- Increased errors or accidents
- Ongoing worries about sleep
There are many different causes of insomnia ranging from being stressed from work to have just experienced a traumatic event such as a death in the family.
However, many people who suffer from chronic insomnia have these episodes of wakefulness from poor sleep hygiene practices such as napping during the day or using an electronic device immediately before bed or after retiring.
All these activities can and will interfere with your normal sleep/wake cycle.
I have personally experienced severe and chronic insomnia throughout my life. I can remember well lying on the foot of my bed coloring in a coloring book when I was very young by the light of the street lamp outside my bedroom window.
I have long identified as a professional insomniac as I have spent a majority of my life awake. My problem was caused by extreme and repeated negative early life experiences that made me feel unsafe and afraid to fall asleep.
Sleep Apnea. Sometimes adults go to the doctor complaining of being tired all the time, even after they have slept well during the night. When physicians hear this, they often will order a sleep study for their patients to check for sleep disorders and they find their patient has a condition known as sleep apnea.
Sleep apnea is a serious sleep disorder where the person stops breathing several times during their sleep cycle. While there are many different types of sleep apnea, the most common is obstructive sleep apnea.
The most noticeable sign of obstructive sleep apnea is that of snoring. This is because the muscles in the throat periodically relax and block your airway while you sleep. While it is highly treatable, it is a severe condition because, during the periods when the airway is blocked, the body is starved of oxygen.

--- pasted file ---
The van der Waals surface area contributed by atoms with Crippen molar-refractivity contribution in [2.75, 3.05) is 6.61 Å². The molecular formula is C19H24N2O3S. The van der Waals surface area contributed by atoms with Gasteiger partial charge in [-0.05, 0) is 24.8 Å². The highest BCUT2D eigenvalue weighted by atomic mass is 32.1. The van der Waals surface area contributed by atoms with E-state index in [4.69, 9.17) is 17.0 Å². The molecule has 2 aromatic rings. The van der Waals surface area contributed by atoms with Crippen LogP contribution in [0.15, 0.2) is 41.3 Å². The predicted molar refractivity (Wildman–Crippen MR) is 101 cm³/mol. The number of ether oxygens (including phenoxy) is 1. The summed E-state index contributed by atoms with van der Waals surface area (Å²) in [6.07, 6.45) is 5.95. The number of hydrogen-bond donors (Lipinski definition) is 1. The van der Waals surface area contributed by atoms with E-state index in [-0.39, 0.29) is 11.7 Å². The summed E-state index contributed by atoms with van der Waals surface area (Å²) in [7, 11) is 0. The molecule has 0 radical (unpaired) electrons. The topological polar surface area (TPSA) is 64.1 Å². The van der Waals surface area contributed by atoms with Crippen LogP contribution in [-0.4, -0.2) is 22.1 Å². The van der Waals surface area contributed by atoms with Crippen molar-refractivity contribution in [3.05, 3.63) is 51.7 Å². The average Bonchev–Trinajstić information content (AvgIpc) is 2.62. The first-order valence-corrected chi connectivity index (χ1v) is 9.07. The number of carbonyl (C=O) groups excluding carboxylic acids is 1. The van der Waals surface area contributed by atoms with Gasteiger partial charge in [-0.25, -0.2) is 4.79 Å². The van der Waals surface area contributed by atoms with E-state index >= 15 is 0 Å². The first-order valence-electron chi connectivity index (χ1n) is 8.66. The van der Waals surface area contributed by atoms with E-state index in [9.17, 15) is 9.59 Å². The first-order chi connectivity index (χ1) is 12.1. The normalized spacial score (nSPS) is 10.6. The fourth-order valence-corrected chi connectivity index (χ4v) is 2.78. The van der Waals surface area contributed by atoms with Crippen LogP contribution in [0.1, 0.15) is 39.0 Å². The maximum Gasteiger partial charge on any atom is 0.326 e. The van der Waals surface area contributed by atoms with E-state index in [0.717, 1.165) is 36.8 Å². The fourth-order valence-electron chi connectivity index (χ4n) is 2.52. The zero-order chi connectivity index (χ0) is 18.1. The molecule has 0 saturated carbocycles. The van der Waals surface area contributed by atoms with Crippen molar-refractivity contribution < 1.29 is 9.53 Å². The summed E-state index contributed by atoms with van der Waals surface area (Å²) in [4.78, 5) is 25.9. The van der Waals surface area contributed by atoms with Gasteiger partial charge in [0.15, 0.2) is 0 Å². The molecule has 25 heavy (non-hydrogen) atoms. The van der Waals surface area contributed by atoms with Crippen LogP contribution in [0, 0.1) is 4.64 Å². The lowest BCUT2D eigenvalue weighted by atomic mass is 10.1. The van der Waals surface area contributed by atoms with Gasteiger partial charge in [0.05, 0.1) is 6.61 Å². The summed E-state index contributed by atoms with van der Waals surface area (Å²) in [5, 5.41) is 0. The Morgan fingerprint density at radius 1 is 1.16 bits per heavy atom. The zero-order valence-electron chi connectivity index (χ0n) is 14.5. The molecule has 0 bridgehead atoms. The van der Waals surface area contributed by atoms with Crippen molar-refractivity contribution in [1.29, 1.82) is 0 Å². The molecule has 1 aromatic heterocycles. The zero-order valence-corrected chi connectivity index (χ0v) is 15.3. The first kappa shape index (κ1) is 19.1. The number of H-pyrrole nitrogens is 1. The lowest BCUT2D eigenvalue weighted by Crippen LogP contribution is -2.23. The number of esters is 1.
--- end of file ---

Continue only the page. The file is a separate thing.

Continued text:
The sudden drop in oxygen levels in the blood causes your blood pressure to increase and to strain the entire cardiovascular system. This blood pressure increase can become permanent and puts you at risk of heart disease or stroke.
The more severe the case of obstructive sleep apnea you have the higher your risk for you to develop a heart attack and even heart failure.
Not only does obstructive sleep apnea increase the risk for heart attack, but it also can be responsible for arrhythmias of the heart, where the heart rhythm is abnormal.
These repeated periods of lack of oxygen to the heart even can cause sudden death.
Sleep is essential to human beings no matter what their age, nationality or career. Without sleep, we are left with severe medical, emotional and physical problems that can rob us of our joy in life.
When we keep good sleep hygiene in mind, sleep disorders quickly become a problem in the past instead of troublesome happenings in the present.
Remember, it is vital that children get their sleep so they can grow up healthy and active, but it is also critical for adults as well. With adequate sleep, human beings can find solutions to their personal problems, and in that way lead the way into a brighter future for all.
If you recognize yourself or someone you love in the descriptions of the different types of sleep disorders in this article, please see your physician immediately. Doing so could save more than a night’s sleep, it could save a life.
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Disclaimer: The opinions expressed in this post are the personal views of the author. They do not necessarily reflect the views of PatientNextDoor. Any omissions or errors are the author’s and PatientNextDoor does not assume any liability or responsibility for them.